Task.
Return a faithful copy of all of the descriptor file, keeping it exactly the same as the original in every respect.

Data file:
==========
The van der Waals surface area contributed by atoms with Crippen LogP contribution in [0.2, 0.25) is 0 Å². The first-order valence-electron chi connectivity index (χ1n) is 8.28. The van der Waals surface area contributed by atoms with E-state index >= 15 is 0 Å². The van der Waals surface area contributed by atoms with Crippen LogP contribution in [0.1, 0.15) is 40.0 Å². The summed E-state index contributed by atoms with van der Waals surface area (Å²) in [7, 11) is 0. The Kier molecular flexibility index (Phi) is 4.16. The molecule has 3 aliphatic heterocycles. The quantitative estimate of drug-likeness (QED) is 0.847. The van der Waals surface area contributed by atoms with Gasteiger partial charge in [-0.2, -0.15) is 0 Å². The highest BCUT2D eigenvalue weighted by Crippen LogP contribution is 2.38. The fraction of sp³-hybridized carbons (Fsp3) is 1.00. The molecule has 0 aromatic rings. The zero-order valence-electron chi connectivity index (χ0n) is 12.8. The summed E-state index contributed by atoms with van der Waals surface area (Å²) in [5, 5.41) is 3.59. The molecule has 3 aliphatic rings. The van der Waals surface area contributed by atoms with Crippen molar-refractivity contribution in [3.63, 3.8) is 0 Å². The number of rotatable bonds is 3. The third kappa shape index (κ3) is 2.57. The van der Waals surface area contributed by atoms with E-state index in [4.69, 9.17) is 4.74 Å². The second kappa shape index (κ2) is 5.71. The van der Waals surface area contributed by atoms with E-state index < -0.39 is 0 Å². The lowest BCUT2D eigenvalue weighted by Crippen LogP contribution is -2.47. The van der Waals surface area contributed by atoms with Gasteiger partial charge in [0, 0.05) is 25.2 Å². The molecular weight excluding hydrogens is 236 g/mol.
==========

The van der Waals surface area contributed by atoms with Crippen LogP contribution in [0.2, 0.25) is 0 Å². The first-order valence-electron chi connectivity index (χ1n) is 8.28. The van der Waals surface area contributed by atoms with E-state index >= 15 is 0 Å². The van der Waals surface area contributed by atoms with Crippen LogP contribution in [0.1, 0.15) is 40.0 Å². The summed E-state index contributed by atoms with van der Waals surface area (Å²) in [7, 11) is 0. The Kier molecular flexibility index (Phi) is 4.16. The molecule has 3 aliphatic heterocycles. The quantitative estimate of drug-likeness (QED) is 0.847. The van der Waals surface area contributed by atoms with Gasteiger partial charge in [-0.2, -0.15) is 0 Å². The highest BCUT2D eigenvalue weighted by Crippen LogP contribution is 2.38. The fraction of sp³-hybridized carbons (Fsp3) is 1.00. The molecule has 0 aromatic rings. The zero-order valence-electron chi connectivity index (χ0n) is 12.8. The summed E-state index contributed by atoms with van der Waals surface area (Å²) in [5, 5.41) is 3.59. The molecule has 3 aliphatic rings. The van der Waals surface area contributed by atoms with Crippen molar-refractivity contribution in [3.63, 3.8) is 0 Å². The number of rotatable bonds is 3. The third kappa shape index (κ3) is 2.57. The van der Waals surface area contributed by atoms with E-state index in [4.69, 9.17) is 4.74 Å². The second kappa shape index (κ2) is 5.71. The van der Waals surface area contributed by atoms with E-state index < -0.39 is 0 Å². The lowest BCUT2D eigenvalue weighted by Crippen LogP contribution is -2.47. The van der Waals surface area contributed by atoms with Gasteiger partial charge in [0, 0.05) is 25.2 Å². The molecular weight excluding hydrogens is 236 g/mol.